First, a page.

Air source heat pumps can be excellent heating and cooling appliances but work differently to other traditional heating systems such as gas.
Their installation and operation requirements can therefore differ from more commonplace heating systems and so it’s important to understand how an air source heat pump is setup, operated and maintained to help ensure you’re making the most out of one.
We’ve been using our own air source heat pump for over 5 years and so we’ve put together a complete list of tips for installing and running a heat pump in your home.
Our air source heat pump tips include:
- Get a home energy audit
- Have a heat pump professionally installed
- Keep the outdoor heat pump unit free of debris
- Change filters regularly
- Use smart controls for better efficiency
- Ensure a heat pump is suitably sized for a home
- Have the system serviced annually
- Keep the unit clean and well-maintained
- Reduce heat loss by insulating your home
- Set and monitor the correct pressure for your system
- Invest in a good quality heat pump unit
- Choose an efficient air source heat pump model
- Pay attention to noise levels
- Be aware of the signs of a failing heat pump
- Get multiple quotes before you buy
- Ensure the internal heating setup is adequate
- Consider local energy prices and the best deals
We moved homes over 5 years ago from a house that had a gas central heating system to a new-build house that had an air source heat pump heating and hot water system installed.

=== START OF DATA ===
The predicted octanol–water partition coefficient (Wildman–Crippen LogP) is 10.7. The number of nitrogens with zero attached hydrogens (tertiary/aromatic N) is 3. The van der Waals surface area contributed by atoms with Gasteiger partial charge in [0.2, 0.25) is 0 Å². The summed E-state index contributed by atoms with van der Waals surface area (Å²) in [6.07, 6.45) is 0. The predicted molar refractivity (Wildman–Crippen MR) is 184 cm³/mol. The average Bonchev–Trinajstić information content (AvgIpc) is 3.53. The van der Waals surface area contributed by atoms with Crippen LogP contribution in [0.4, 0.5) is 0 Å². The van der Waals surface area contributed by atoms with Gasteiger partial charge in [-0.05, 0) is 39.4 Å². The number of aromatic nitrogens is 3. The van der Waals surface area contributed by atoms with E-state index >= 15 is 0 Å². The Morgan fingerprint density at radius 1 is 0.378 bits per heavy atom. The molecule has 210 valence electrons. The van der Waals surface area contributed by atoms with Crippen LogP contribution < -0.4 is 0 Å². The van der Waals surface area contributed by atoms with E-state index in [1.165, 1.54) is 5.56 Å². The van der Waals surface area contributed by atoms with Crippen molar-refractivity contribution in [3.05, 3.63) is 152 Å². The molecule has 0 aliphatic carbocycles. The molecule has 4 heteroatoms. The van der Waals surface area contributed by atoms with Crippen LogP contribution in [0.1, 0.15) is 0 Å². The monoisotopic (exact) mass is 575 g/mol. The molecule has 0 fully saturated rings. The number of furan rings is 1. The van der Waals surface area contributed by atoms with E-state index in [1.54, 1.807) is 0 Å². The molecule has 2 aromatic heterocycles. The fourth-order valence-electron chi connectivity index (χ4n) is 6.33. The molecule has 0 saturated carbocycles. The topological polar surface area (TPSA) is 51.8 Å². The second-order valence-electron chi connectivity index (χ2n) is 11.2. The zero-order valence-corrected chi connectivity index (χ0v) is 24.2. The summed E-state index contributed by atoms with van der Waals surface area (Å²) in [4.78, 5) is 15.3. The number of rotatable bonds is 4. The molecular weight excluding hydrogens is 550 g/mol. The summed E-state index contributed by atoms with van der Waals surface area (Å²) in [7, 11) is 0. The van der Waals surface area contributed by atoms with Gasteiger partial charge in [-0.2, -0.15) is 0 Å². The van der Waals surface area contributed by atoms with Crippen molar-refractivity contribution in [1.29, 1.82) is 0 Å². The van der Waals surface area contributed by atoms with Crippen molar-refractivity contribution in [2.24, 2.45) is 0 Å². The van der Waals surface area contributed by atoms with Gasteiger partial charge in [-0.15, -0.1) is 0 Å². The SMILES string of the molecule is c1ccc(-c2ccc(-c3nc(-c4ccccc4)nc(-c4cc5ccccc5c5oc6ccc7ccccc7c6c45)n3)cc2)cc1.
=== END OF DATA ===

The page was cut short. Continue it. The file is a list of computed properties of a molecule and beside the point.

We go over the above tips for air source heat pumps in more detail below using our own heat pump as an example.
Air source heat pumps work differently to more conventional heating systems and deliver heat at a lower temperature. However, they heat over longer periods of time and release the heat more efficiently into a home.
In order for an air source heat pump (ASHP) to work effectively, a home must keep the heat in long enough for temperatures to sufficiently rise.
A home energy audit/assessment can therefore be essential in making the most out of an air source heat pump.
During an audit, a qualified technician will assess your home’s energy use, identify where your home is inefficient and recommend improvements.
It can be interesting to find out how your home may not be as energy efficient as it could be.
A number of relatively straightforward improvements, such as sealing air leaks and insulating walls and ceilings, could make a big difference to the effectiveness of an ASHP and also
When a home is more energy-efficient, a heat pump can be able to do its job more effectively.
If you’re thinking about having an air source heat pump installed, consider scheduling a home energy audit to fully understand the home improvements required to make the most out of a heat pump system.
An installer could also use this information to help produce a more accurate quote for installation.